I won’t claim this is my call, but it is clearly worth spreading as far as possible. In fact, I first heard it spoken publicly by Sir Kenneth Olisa OBE, The Lord-Lieutenant of Greater London, and I suspect even he was repeating it.
His call was not to promote diversity as a specific agenda, because the measures taken to deliver this, quotas, targets, for specific groups, etc., create other forms of discrimination. These metrics may be seen as the necessary way to drive change and the clearest way to demonstrate progress, but will they truly create the vibrant society we all seek.
Let me say at the start that I recognise the value of varied experience, rich debates and multiple perspectives, but as a 60-year-old, Oxford-educated experienced professional I definitely feel discriminated against as I try and find interesting things to do and ways to give back. Yes, many will say I was privileged, and yes a network like Oxford’s is a great support, but I am the child of middle-class parents who came through the state schooling system with no special breaks of family connections. At university, I had to find sponsorship to fund my way through, and I have paid my way every day since then, never once claiming a state benefit.
Now I look at non-executive roles, trustees, governors etc. – places where I feel my experience can bring real value and find that so often the ditch of diversity stands in the way. This will sound very posh, but I think of it like a ha-ha, a garden feature found in many stately homes. It consists of a fence in a ditch. Looking from the main house, the lawns will appear unbroken, but up close, one can see that a ha-ha will keep out animals such as deer. It is a real barrier, while being invisible to those looking out.
The diversity ha-ha in society today is rarely spoken off and often denied, but it is there nonetheless. It lets through those currently in favour while excluding the rest. In this day and age of political correctness, any suggestion that the search for diversity currently contains more than a degree of tokenism and actually weakens organisations by excluding some of the best candidates for consideration is shouted down by the activists and those with political ambitions. Diversity is the card to play and the horse to ride – if you will excuse the missed metaphors.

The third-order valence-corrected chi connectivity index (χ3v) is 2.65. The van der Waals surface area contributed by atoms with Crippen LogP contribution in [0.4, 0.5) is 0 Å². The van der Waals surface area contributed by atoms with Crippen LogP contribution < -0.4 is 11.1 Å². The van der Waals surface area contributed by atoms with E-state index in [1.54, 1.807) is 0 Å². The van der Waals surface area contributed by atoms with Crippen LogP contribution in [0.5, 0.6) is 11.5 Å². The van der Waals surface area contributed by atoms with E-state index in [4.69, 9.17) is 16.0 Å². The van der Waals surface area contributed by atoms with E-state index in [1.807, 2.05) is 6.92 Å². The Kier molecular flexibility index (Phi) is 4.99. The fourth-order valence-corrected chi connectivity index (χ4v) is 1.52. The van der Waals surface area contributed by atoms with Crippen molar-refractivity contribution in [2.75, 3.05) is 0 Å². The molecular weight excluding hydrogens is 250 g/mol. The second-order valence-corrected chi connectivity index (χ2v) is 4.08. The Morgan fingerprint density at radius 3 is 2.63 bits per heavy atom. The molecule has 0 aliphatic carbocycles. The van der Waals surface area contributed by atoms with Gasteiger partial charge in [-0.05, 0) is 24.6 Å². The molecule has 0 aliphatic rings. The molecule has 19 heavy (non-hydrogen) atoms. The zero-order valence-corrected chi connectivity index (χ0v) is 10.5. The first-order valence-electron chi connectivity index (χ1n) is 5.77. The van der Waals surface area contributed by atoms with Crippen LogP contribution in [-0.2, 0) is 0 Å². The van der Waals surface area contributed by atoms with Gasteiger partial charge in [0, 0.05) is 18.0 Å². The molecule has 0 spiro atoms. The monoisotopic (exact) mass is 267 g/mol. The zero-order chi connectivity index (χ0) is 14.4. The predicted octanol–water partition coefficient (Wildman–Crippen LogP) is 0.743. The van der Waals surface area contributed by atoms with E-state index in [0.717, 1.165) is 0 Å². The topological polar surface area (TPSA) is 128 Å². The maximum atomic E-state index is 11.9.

But diversity is so much more than colour, creed, sex, (dis)ability, etc and to try and legislate quotas for every element is impractical.
By contrast, Sir Kenneth’s call, and one I fully endorse, is to operate a policy of inclusion, a mindset that encourages everyone and considers them all on a level playing field in order that the best and most appropriate appointment is made and not just a tick in a box. Diversity is the product of inclusion, but I am pretty sure that inclusion is not the product of diversity.
As a manager, I have always been inclusive and as a result, been privileged to work with and lead some amazing teams and individuals.
We need people who are brave enough to stand up to populist views when they are wrong, to strive to find and live better practices.
Like a well-travelled suitcase, I carry many labels, some new, some old, some exotic, some boring and some just plain fun. I hope that people can see past the labels and recognise the diversity of my mind and experience brings and believe that it will be of value to their endeavours.
Ian J Sutherland is a highly skilled director with expertise in governance, partnerships and regulation and almost four decades of experience serving as a powerful catalyst for change for organisations of all sizes and sectors. He thrives on identifying areas for innovation and improvement, forming effective strategies to drive efficiency and create bottom-line results. He has a proven capacity to serve as a bridge between organisations and functions, creating unity and operational coherence. A personable and creative leader, with a unique insight and the ability to see the big picture and provide constructive challenge, he writes on many matters including the delivery of change in today's world and is an opportunistic photographer who seeks to capture images that interest him. He enjoys good beer, good company and good music - not necessarily in that order.